Visual Tools for Analyzing and Organizing Engineering Data and Information

Visual Tools for Analyzing and Organizing Engineering Data and Information

Felix Kin Peng Hui (The University of Melbourne, Australia), Hamzeh Zarei (The University of Melbourne, Australia) and Colin Duffield (The University of Melbourne, Australia)
DOI: 10.4018/978-1-5225-8452-0.ch010


The chapter examines the use of visual tools in inquiry-based learning in engineering education. Engineering information has traditionally been communicated using engineering drawings. The advancement of technology has empowered engineers to work with data to generate graphics where visual tools have been successfully employed in the industry. However, many educational institutions still rely on text-based learning, which rely on linguistic abilities to convey complex concepts. Using program logic theory, the authors evaluate how a poster can help learners acquire knowledge and know-how to represent complex ideas in a logical and consistent manner. Students reported benefits in poster exercise compared with a written assignment. This chapter also discusses the educational and managerial significance of using visual tools to greater effectiveness and the importance of communicating technical information.
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Engineering information is conveyed in many ways. Traditionally, technical drawings or engineering graphics are used to convey information, ideas and facilitate visualization of the final product. For years, the teaching engineering graphics has been progressed from hand-drawn sketches and drawings to computer-aided design using software packages capable of solid modelling. Software packages are now capable of producing 3-D models with animation. Along with advancement in computing technology, the data used in the engineering drawings are now reliably linked with to management functions in construction and fabrication such as like scheduling and risk analysis. Apart from conveying information in drawings, engineers also required to present complex information in many other ways including the use of graphs, charts or process diagrams.

Problem solving and providing solutions are a big part of an engineer’s skillset. However, in providing solutions, it should be noted that real-life engineering problems are part of bigger problems, some of which may not just technical. Ackoff (1974) noted no problem exists in isolation and every problem is a part of a system of problems. Providing solutions to engineering problems require interaction with and within social systems that encompass internal and external stakeholders. Problems encountered in these complex systems can be “ill-structured”, “messy” or involving “social messes”. The term “wicked problem” (Ackoff, 1974; Churchman, 1967; Horn, 2001) is used to describe an issue in systems that are complex, ambiguous, severely constrained, interconnected, are seen differently and even contradictory from different points of views (Rittel & Webber 1972; Simon 1984). Wicked problems are multi-facets and often change over time (Churchman, 1967).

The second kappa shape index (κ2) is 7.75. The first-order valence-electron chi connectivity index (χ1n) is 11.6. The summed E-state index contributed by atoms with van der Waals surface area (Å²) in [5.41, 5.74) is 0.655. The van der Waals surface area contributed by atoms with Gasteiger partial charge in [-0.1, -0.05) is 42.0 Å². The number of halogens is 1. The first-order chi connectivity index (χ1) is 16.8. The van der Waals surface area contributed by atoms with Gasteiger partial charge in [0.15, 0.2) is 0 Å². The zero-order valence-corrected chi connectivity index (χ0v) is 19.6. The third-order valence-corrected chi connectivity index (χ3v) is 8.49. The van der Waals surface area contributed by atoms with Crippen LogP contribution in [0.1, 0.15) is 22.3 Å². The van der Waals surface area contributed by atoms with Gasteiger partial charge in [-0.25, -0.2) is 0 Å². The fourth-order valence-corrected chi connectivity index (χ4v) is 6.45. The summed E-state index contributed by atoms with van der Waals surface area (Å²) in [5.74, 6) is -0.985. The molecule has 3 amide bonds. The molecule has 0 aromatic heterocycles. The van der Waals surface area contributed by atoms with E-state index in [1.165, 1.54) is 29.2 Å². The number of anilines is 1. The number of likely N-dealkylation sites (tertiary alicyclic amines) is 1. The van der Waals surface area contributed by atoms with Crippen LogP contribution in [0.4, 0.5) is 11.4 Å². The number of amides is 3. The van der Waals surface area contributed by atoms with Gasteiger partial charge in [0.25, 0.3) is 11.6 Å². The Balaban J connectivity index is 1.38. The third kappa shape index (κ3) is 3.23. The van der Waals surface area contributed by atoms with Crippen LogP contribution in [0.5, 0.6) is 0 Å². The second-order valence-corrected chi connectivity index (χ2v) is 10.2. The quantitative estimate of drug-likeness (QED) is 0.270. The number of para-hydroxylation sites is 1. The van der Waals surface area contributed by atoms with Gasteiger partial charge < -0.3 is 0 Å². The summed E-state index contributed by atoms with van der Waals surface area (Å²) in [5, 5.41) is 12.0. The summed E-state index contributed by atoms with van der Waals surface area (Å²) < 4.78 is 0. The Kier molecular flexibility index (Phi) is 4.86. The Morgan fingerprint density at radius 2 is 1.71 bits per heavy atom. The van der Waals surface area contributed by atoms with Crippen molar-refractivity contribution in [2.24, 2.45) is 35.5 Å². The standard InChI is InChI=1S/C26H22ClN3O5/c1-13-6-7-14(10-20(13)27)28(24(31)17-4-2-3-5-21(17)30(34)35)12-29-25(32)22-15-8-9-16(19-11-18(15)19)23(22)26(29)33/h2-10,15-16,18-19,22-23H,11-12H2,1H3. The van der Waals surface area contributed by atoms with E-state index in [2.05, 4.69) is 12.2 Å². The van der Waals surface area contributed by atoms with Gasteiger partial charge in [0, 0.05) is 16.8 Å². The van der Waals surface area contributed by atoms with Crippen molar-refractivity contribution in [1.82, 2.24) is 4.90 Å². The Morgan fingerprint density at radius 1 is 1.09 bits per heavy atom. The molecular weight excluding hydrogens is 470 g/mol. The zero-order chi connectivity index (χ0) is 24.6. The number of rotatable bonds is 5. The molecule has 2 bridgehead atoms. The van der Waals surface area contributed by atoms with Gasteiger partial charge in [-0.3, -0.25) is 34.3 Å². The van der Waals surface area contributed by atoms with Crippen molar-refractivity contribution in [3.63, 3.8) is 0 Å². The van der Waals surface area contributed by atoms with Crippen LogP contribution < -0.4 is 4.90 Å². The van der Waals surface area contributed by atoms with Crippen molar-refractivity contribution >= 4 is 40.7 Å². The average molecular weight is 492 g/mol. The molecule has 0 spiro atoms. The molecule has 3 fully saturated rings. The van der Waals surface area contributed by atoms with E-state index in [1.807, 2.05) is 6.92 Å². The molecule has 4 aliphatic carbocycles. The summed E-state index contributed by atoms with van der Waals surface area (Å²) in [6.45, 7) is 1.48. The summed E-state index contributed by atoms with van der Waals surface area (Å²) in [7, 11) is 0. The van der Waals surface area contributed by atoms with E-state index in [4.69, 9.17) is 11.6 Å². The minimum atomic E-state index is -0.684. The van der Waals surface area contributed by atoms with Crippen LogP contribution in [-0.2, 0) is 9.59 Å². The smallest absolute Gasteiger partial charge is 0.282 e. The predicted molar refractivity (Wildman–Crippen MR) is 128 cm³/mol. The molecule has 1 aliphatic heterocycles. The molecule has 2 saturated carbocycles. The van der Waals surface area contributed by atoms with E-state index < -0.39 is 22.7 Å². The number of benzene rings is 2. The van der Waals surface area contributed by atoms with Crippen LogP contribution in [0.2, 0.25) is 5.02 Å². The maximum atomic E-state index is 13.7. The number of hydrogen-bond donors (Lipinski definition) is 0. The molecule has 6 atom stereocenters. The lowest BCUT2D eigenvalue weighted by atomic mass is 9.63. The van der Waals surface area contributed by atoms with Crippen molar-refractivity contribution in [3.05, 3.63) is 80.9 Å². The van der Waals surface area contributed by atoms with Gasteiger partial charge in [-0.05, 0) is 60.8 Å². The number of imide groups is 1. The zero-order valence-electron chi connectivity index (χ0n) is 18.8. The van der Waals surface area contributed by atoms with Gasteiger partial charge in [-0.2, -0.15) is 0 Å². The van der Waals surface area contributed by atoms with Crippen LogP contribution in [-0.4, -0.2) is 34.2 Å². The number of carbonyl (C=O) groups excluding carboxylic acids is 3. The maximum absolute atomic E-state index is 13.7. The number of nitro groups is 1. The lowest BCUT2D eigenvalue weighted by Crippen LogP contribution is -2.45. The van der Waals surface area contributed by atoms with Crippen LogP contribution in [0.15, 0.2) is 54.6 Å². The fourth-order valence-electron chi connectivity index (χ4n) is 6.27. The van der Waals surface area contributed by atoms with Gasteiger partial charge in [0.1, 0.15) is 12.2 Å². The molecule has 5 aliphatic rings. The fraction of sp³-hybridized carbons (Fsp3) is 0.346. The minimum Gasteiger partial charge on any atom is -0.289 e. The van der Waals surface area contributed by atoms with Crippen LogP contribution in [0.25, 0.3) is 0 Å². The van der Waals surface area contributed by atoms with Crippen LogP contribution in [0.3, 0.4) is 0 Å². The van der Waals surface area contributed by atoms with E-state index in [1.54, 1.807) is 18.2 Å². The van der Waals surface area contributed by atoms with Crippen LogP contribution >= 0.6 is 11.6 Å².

Due to methodological limitations or data impediments, engineers and managers face challenges in incorporating their observations of all phenomena. Challenges include gathering data from stakeholders, consolidating and integrating data and making meaningful representations of these data. Therefore, finding a better way to consolidate data from observations, finding better ways of identifying any underlying patterns and synthesizing related data using analytical tools to identify root causes will lead to improvements and solutions.

Challenges in Communicating Technical Information and Opportunities

As technology advances, new approaches towards the visualization of data should be included in engineering graphics curricula. Although graphs, charts and diagrams are taught and used in most engineering subjects, there is really a need to revisit these visual methods of presenting engineering data and incorporate these as standard engineering graphics training that can help engineers understand the importance of engineering data and visualization process. This book chapter revisits some of the ways of presenting engineering data that most educators take for granted and present them in a concise manner that can be used to enhance the importance of teaching visualization. In particular, the poster is a useful tool that can be used to combine all these charts and data and present them in a concise manner to the audience. The poster as a tool integrates other visual tools and synthesizes related and concepts. The poster can also be developed quite quickly with personal-computer based tools such as Microsoft Powerpoint or Microsoft Word. It is the aim of this chapter to illustrate the use of poster as a tool to train engineers to overcome these challenges associated with complex idas and to present complex data in a meaningful way.

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